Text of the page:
Watkins, who was paralyzed and on a ventilator, and returned to Tuscaloosa for
Davidson's season opener three days later. After the Tide's 96--65 win over
Jackson State, they drove back to Atlanta and saw Watkins again the next
morning. Davidson says he won't forget the haunting details of their drive home
that night. The song playing on the stereo ( Beyonc�'s Irreplaceable). Nikki's
scream ("Baby!") as she swerved off the expressway, losing control of
Davidson's blue 1998 Ford Explorer. And, not least, his pleas as he crouched
down next to Nikki on the asphalt and waited for an ambulance: I love you ...
keep breathing ... I love you ... keep breathing.
in the ambulance with Nikki, returned to Grady Memorial. As Nikki underwent
emergency surgery, Davidson waited to have his back examined. "They gave me
some medicine, I think to put me asleep," he says. "When they woke me,
they told me that Nikki had passed." Brandy Nicole Murphy was 21 years
rejoined the Crimson Tide after missing just one game following the car
accident and Nikki's funeral, his teammates were amazed by his courage. "I
don't know if I'd be strong enough even to think about basketball," says
point guard Ronald Steele. "I don't know how he does it." Not that the
process has been an easy one. "He had a few days when you could tell he'd
been crying all day," says coach Mark Gottfried. While Gottfried thinks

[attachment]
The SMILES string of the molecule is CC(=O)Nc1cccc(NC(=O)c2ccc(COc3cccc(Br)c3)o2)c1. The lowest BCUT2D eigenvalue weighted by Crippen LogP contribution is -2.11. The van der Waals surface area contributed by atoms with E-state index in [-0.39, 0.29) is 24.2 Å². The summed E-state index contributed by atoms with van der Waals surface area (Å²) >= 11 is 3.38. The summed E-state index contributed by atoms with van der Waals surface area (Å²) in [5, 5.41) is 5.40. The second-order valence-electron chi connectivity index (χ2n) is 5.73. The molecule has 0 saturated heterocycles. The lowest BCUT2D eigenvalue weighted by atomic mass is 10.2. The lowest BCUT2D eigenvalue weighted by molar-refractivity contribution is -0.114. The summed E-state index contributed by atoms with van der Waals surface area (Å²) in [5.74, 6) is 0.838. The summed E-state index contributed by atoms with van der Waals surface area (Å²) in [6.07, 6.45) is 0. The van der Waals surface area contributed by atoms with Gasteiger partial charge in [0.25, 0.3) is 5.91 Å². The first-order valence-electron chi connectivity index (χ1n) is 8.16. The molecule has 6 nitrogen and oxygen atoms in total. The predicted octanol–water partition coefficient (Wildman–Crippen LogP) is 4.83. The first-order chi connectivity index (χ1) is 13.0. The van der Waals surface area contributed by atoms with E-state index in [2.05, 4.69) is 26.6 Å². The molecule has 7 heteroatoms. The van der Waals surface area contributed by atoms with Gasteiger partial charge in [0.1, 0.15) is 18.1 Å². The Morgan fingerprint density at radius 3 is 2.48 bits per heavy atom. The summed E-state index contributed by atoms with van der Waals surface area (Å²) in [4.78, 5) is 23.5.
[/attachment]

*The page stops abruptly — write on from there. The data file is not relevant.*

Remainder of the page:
Davidson's best games this season are still ahead of him, the coach notes,
"He's played great considering the circumstances," averaging 14.3
points and a team-best 9.0 rebounds a game.
The way Davidson
sees it, basketball is more valuable therapy than just about anything else he's
tried. At the suggestion of his coaches, his mother and the team chaplain,
Kelvin Croom, he met with two grief counselors, neither of whom he has visited
since. "It just made me sad all over again," he says. Some of his
inspiring conversations, he says, have been with Nikki's mother, Edwina Murphy.
"She knew how serious we were," Davidson says.
Davidson was able to withdraw from school before exams and then regain his
eligibility a week later thanks to an NCAA rule that grants an exemption for an
athlete whose ability to attend college is hurt by an incapacitating injury or
illness to himself or a member of his immediate family. "I'm still
struggling," Davidson says, "but I've been able to live through
basketball because both Nikki and Dewayne supported that part of my life."
Davidson honors his girlfriend and his brother during games, forming a
"B" sign with his hands for Brandy and pounding his fist against his
chest, where he has a tattoo of Dewayne's face, before shooting free throws.
(Another tattoo, on his right forearm, depicts Nikki as an angel in
How has Davidson
found the strength to play basketball? How has he stood up to the pain? Perhaps
the answer lies in the scene that took place on Dec. 28, during his brother's
funeral at the Capitol View United Methodist Church in Atlanta. The night
before, he had stunned his mother by telling her he wanted to be baptized in
the church that he and Dewayne attended as children. So after giving his
eulogy, Pastor Otis Pickett asked the congregation if anyone wanted to be
saved. Davidson came forward. "It really was a powerful moment for every
one of us who was there to witness it," says Croom, the brother of
Mississippi State football coach Sylvester Croom.
And so, in a
church that was filled to capacity, a grieving giant kneeled on a pillow, asked
for forgiveness and gave his life to the Lord. Afterward, nobody could tell
whether it was holy water or tears running down Jermareo Davidson's face.